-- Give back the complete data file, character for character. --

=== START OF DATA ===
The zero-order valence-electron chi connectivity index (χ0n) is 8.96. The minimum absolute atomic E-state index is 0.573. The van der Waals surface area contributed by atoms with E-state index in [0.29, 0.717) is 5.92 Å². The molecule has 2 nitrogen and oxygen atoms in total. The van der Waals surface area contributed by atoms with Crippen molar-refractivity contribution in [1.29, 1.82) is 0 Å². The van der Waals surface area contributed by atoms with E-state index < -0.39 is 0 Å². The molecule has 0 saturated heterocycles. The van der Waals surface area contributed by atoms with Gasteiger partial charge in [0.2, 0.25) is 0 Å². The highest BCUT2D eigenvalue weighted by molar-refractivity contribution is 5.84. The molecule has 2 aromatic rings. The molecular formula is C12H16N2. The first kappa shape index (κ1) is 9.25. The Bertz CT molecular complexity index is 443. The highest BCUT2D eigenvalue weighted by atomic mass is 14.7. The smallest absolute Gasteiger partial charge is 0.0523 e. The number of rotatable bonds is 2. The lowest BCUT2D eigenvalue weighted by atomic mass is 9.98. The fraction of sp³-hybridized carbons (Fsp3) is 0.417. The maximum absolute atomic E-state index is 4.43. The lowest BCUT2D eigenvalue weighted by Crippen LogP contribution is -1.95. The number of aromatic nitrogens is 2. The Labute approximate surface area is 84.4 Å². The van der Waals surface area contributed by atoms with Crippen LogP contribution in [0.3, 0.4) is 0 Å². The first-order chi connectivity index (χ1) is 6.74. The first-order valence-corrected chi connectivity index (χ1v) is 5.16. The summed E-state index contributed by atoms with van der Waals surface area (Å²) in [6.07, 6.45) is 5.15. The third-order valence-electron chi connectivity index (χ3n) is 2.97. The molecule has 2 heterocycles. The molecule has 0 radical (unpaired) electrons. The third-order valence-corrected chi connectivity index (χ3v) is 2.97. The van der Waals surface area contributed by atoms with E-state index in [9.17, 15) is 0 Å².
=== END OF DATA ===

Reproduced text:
The zero-order valence-electron chi connectivity index (χ0n) is 8.96. The minimum absolute atomic E-state index is 0.573. The van der Waals surface area contributed by atoms with E-state index in [0.29, 0.717) is 5.92 Å². The molecule has 2 nitrogen and oxygen atoms in total. The van der Waals surface area contributed by atoms with Crippen molar-refractivity contribution in [1.29, 1.82) is 0 Å². The van der Waals surface area contributed by atoms with E-state index < -0.39 is 0 Å². The molecule has 0 saturated heterocycles. The van der Waals surface area contributed by atoms with Gasteiger partial charge in [0.2, 0.25) is 0 Å². The highest BCUT2D eigenvalue weighted by molar-refractivity contribution is 5.84. The molecule has 2 aromatic rings. The molecular formula is C12H16N2. The first kappa shape index (κ1) is 9.25. The Bertz CT molecular complexity index is 443. The highest BCUT2D eigenvalue weighted by atomic mass is 14.7. The smallest absolute Gasteiger partial charge is 0.0523 e. The number of rotatable bonds is 2. The lowest BCUT2D eigenvalue weighted by atomic mass is 9.98. The fraction of sp³-hybridized carbons (Fsp3) is 0.417. The maximum absolute atomic E-state index is 4.43. The lowest BCUT2D eigenvalue weighted by Crippen LogP contribution is -1.95. The number of aromatic nitrogens is 2. The Labute approximate surface area is 84.4 Å². The van der Waals surface area contributed by atoms with Crippen LogP contribution in [0.3, 0.4) is 0 Å². The first-order chi connectivity index (χ1) is 6.74. The first-order valence-corrected chi connectivity index (χ1v) is 5.16. The summed E-state index contributed by atoms with van der Waals surface area (Å²) in [6.07, 6.45) is 5.15. The third-order valence-electron chi connectivity index (χ3n) is 2.97. The molecule has 2 heterocycles. The molecule has 0 radical (unpaired) electrons. The third-order valence-corrected chi connectivity index (χ3v) is 2.97. The van der Waals surface area contributed by atoms with E-state index in [9.17, 15) is 0 Å².